(Host) Lieutenant Governor Brian Dubie is heading a delegation of Vermont officials in an effort to expand the relationship between Vermont and Quebec. The group hopes to develop stronger economic, cultural and environmental ties with the province.
VPR’s Bob Kinzel reports:
(Kinzel) In the early weeks of his administration, Governor Jim Douglas asked Lieutenant Governor Brian Dubie to take on a new job. Douglas wanted Dubie to serve as Vermont’s ambassador to Quebec, to see if there were ways to strengthen the relationship between the state and the province. Dubie quickly accepted the new job and during the legislative session, the lieutenant governor made several trips to Canada.
This week Dubie has taken virtually of all Douglas’ cabinet secretaries with him to meet with their counterparts in Quebec City. They’re laying the groundwork for a series of agreements that will be signed in Vermont next month when Quebec Premier Jean Charest visits the state.
Dubie says the governor asked him to explore ways that the state could develop closer ties with Quebec:
(Dubie) “It’s a formal hello from one state to a neighbor. Others may have a clear end game in mind. Certainly we would like to expand educational exchanges and to maybe look at energy if there’s any way that we could help lower energy costs for Vermonters, expand our trade – all those things come to mind. Increase our tourism in our region, there’s a myriad of things that could happen with expanding our relationship with Quebec.”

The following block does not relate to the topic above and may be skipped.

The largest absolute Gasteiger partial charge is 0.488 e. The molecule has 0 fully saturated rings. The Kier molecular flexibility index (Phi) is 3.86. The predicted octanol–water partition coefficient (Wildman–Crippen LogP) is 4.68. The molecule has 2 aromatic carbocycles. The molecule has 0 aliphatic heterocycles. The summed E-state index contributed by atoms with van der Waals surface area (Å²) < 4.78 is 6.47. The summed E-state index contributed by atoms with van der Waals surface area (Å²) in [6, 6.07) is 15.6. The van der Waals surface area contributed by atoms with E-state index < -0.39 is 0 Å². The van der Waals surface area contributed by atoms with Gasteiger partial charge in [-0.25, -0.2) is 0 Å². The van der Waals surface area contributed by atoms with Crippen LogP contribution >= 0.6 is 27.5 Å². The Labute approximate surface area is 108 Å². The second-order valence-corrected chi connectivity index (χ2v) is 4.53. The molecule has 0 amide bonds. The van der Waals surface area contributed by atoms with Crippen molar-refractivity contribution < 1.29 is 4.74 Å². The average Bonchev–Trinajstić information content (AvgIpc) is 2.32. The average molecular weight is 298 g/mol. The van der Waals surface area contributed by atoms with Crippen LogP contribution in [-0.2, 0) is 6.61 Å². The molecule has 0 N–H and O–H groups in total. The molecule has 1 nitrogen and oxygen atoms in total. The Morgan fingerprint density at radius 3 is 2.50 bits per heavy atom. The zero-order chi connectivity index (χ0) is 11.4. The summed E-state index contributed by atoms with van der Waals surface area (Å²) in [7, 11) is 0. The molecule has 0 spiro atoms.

(Kinzel) Dubie is hoping that some specific formal proposals will be signed when Charest comes to Vermont in about four weeks:
(Dubie) “We have a homeland security agreement that is being reviewed by the prime minister of Quebec, Governor Douglas has already reviewed it. We have a Lake Champlain agreement that talks about trying to be good stewards for our lake and Governor Pataki and Governor Douglas have signed it, but the Quebec premier has not signed it. Lake Champlain, as you kno, is an international body of water. The Canadians have big concerns with Mississquoi Bay, for instance.”
(Kinzel) Dubie also wants to find out if there’s a way to bring wind powered electricity from Quebec to Vermont:
(Dubie) “They really see wind energy as a huge growth area for them. A lot of Vermonters think that for HydroQuebec it’s all about hydro power. Well it’s not. They have a huge wind asset in the Gasbay and they really see their growth in wind power.”
(Kinzel) Dubie says it makes sense to expand economic programs with Quebec because the province is currently Vermont’s largest trading partner.
For Vermont Public Radio, I’m Bob Kinzel in Montpelier.